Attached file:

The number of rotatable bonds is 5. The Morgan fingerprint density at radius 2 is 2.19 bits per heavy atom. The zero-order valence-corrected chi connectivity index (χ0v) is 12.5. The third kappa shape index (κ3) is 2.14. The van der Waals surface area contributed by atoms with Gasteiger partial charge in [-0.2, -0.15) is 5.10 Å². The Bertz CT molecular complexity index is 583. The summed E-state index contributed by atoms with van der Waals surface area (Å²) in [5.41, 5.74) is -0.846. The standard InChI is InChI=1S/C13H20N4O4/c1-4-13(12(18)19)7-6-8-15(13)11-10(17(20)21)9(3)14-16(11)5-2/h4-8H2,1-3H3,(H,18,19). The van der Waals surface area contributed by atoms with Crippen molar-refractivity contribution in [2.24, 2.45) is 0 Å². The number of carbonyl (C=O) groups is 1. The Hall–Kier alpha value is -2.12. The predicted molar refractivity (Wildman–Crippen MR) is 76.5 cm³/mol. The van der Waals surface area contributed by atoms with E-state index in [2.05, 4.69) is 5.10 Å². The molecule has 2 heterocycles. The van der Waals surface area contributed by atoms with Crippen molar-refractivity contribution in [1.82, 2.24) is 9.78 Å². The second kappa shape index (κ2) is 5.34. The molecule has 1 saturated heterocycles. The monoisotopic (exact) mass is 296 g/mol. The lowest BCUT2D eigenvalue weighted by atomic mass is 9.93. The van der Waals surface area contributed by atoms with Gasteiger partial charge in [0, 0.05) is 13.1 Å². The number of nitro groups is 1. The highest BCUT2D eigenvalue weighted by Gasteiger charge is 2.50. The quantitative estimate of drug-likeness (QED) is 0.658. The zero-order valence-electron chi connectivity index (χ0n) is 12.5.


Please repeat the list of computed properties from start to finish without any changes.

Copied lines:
The number of rotatable bonds is 5. The Morgan fingerprint density at radius 2 is 2.19 bits per heavy atom. The zero-order valence-corrected chi connectivity index (χ0v) is 12.5. The third kappa shape index (κ3) is 2.14. The van der Waals surface area contributed by atoms with Gasteiger partial charge in [-0.2, -0.15) is 5.10 Å². The Bertz CT molecular complexity index is 583. The summed E-state index contributed by atoms with van der Waals surface area (Å²) in [5.41, 5.74) is -0.846. The standard InChI is InChI=1S/C13H20N4O4/c1-4-13(12(18)19)7-6-8-15(13)11-10(17(20)21)9(3)14-16(11)5-2/h4-8H2,1-3H3,(H,18,19). The van der Waals surface area contributed by atoms with Crippen molar-refractivity contribution in [2.24, 2.45) is 0 Å². The number of carbonyl (C=O) groups is 1. The Hall–Kier alpha value is -2.12. The predicted molar refractivity (Wildman–Crippen MR) is 76.5 cm³/mol. The van der Waals surface area contributed by atoms with E-state index in [2.05, 4.69) is 5.10 Å². The molecule has 2 heterocycles. The van der Waals surface area contributed by atoms with Crippen molar-refractivity contribution in [1.82, 2.24) is 9.78 Å². The second kappa shape index (κ2) is 5.34. The molecule has 1 saturated heterocycles. The monoisotopic (exact) mass is 296 g/mol. The lowest BCUT2D eigenvalue weighted by atomic mass is 9.93. The van der Waals surface area contributed by atoms with Gasteiger partial charge in [0, 0.05) is 13.1 Å². The number of nitro groups is 1. The highest BCUT2D eigenvalue weighted by Gasteiger charge is 2.50. The quantitative estimate of drug-likeness (QED) is 0.658. The zero-order valence-electron chi connectivity index (χ0n) is 12.5.